Both worked closely with "Ronnie" for over three decades. They will share their impression of the film as well as their unique experience and insider's view of the heyday of the Antipsychiatry movement.
We're in the news!
This article originally appeared in the South London Press on 17/10/16.
Lambeth and Southwark Mind have teamed up with local news teams South London Press and London Weekly News to launch the Change Is Possible mental health campaign.
In the latest in a series of exclusive interviews for our appeal, reporter Jack Dixon meets psychoanalyst Dorothée Bonnigal-Katz, who has aspirations to launch a pioneering new therapy service for south Londoners in crisis.
Hallucinations, illusions, hearing voices. For most people these things are the stuff of fantasy. But for those living with psychotic conditions, such symptoms can become a part of everyday life.
In these complex cases, the same standard treatments won’t necessarily work for everyone – and mental health practitioners face a constant challenge to find the right form of therapy for each individual.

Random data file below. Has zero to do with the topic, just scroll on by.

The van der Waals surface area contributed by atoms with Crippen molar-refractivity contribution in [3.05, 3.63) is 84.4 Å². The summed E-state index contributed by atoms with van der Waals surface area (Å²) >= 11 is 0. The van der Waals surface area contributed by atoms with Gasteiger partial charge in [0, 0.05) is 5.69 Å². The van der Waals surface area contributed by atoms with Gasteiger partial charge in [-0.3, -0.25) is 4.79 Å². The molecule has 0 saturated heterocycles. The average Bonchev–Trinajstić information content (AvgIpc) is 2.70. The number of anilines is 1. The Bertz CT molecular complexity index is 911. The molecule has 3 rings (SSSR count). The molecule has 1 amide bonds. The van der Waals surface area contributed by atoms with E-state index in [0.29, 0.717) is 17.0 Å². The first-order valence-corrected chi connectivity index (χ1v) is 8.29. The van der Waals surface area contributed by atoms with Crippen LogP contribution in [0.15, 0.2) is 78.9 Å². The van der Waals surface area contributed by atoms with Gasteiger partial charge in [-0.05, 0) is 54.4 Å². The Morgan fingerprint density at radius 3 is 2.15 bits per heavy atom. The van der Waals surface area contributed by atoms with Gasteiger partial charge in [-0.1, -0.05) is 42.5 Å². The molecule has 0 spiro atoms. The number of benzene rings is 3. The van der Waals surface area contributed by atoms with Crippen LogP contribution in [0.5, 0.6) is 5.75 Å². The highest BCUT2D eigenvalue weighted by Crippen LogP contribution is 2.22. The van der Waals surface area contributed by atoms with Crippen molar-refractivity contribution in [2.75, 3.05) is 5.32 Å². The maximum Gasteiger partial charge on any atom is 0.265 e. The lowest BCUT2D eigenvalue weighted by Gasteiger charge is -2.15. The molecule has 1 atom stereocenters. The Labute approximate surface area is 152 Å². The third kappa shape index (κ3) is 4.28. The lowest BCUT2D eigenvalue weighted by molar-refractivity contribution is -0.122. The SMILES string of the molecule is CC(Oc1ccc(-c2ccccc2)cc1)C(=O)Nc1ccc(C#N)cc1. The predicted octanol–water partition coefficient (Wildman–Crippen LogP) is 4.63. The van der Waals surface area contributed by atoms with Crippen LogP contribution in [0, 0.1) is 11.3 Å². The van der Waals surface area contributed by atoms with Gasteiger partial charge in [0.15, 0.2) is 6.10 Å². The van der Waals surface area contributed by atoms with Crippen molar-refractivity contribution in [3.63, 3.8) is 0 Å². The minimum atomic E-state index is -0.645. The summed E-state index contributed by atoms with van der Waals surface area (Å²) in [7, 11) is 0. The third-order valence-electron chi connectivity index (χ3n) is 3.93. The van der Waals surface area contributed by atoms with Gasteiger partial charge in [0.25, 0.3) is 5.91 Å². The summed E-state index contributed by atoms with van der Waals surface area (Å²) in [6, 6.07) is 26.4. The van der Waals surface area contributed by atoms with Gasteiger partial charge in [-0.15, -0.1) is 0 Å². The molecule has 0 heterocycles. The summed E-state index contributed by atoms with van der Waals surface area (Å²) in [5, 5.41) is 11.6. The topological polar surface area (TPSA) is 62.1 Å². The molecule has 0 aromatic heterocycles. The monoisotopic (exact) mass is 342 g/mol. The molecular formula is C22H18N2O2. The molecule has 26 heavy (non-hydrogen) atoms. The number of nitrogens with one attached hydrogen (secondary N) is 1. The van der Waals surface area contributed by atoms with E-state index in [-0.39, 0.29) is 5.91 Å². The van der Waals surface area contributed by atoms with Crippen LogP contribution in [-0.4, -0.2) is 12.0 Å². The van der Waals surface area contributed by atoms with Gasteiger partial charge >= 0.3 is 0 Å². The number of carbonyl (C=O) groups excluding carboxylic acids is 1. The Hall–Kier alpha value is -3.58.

Communication is key, says Dorothée Bonnigal-Katz, whose pioneering approach to psychosis therapy could soon start to change lives in south London.
“We work with people on the basis of their experience, not their symptoms or behaviour,” she says.
“We focus on what they tell us and take it on board critically and non-judgementally.”
For the last four years, Dorothée has been leading an important psychosis therapy project in north London through Islington Mind.
It aims to promote and develop long-term, individualistic forms of treatment for people with psychotic diagnoses.
Dorothée, 47, and a team of 15 other trained experts, work mainly with paranoid schizophrenics and people who have bipolar disorder.